The second and third trimesters represent a sort of paradox. On one hand, the period from 13 weeks of pregnancy until birth represents a time of unprecedented growth. Over that time, the fetus will stretch from roughly an inch-and-a-half long to 20 or so inches, and its weight will increase from an ounce or 2 to its birth weight of 5 to 10 pounds.
Yet, from a developmental biology perspective, the most exciting days have passed. “The first trimester is when you see the greatest transformation, going from a single cell to a fetus with fully formed organs, body systems and extremities,” says Dr. Gary Gorbsky. “The growth and development that take place in the second and third trimesters are, in many ways, simply the consequences of the processes that were set on track during the first 12 weeks of the pregnancy.”
In the second trimester, the skeleton forms into bones. The eyes, at first on the side of the head, migrate to the front of the skull. The ears drop, begin to stand out on the sides of the head, and then the baby begins to hear.
By the time of Courtney’s second ultrasound—at 22 weeks—Olivia and Delancey had become noticeably active. This phenomenon, known as “quickening,” comes about thanks to a functioning nervous system and developing muscles calling out for some exercise. The increasingly cramped quarters of the mother’s uterus serve as a sort of gymnastics training ground for the babies, as they wiggle and twist in a cocoon of amniotic fluid. The watery fluid provides a weightless environment, a sort of cushion to protect growing children. Fetuses breathe the liquid in and out, helping the lungs strengthen and develop properly.
Amniotic fluid also helps support the umbilical cord, which pumps food and oxygen into babies’ bodies. This direct delivery mechanism is one way a mother’s habits, from what she eats to what she breathes, can affect her unborn child. But this impact is not limited to mom; the past behaviors of the father and generations of ancestors on both sides of the family can affect the child’s health in unseen, unfelt and, until recently, undetected ways.
At OMRF, Dr. Courtney Griffin is studying this emerging field, known as epigenetics. “Behaviors such as diet, exercise and tobacco use create chemical markers that can cover the DNA,” explains Griffin. Although the DNA—each person’s essential genetic blueprint—remains unchanged, the chemical markers obscure certain portions of the blueprint, changing the way the body reads that plan.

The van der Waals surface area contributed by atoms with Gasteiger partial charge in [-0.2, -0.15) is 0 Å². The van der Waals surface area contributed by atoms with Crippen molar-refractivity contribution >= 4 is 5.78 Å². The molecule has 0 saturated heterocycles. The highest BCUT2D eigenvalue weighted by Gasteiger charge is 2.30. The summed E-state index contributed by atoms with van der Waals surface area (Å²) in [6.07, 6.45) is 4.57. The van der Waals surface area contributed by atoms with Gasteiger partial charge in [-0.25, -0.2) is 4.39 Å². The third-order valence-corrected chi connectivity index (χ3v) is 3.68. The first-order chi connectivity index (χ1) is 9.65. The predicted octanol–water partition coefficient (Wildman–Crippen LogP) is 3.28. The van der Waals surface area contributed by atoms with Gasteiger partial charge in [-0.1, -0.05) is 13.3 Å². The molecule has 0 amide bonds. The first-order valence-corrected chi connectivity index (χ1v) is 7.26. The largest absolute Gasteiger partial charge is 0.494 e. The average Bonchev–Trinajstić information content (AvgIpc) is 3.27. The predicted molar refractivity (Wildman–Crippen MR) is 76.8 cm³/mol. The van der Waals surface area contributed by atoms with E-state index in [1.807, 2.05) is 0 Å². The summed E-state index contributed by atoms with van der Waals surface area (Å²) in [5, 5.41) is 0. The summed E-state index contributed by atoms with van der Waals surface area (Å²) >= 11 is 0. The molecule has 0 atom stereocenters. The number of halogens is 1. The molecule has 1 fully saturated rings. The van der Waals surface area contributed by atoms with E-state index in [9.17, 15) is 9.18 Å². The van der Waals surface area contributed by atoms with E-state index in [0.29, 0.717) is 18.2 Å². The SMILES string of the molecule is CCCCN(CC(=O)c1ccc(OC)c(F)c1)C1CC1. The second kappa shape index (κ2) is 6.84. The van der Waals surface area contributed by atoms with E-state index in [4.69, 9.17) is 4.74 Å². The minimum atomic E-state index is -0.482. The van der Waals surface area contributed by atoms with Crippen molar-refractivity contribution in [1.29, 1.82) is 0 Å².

“Once the epigenetic marks are there, they can stick like glue and pass on for generations,” says Griffin. Worst of all, they become heritable, carried by both males’ sperm and females’ eggs. So the choices young people make may not only affect children they’ve yet to conceive—they may also impact their children’s children and generations beyond.
For example, a recent study published in the journal Human Molecular Genetics discovered a distinct epigenetic “footprint” in smokers. Compared with people who’d never smoked, the smokers showed different patterns of epigenetic markers on 20 different regions of their DNA. When the researchers extended the analysis to a separate group of patients and mice that had been exposed to tobacco smoke, they narrowed down the epigenetic modifications to sites in four genes previously linked to cancer. The scientists suspect these changes will increase the activity of these genes and, hence, the smokers’ chances of developing cancer. At this point, it’s still too early to say whether the smokers’ children (and grandchildren) will show the same epigenetic footprint. But, Griffin says, “Already in laboratory animals, we’re seeing that these types of marks are passed from one generation to the next.”
Of course, despite the rapid development of its brain during the third and final trimester, which begins at 28 weeks, the fetus remains unaware of complex biological notions such as epigenetics. Yet by this time he or she can blink, close the eyes, turn the head, grasp firmly, and respond to sounds, light and touch. As the baby grows, movement often diminishes due to the tight space. In the final weeks of pregnancy, the baby drops down in the mother’s pelvis to prepare for delivery.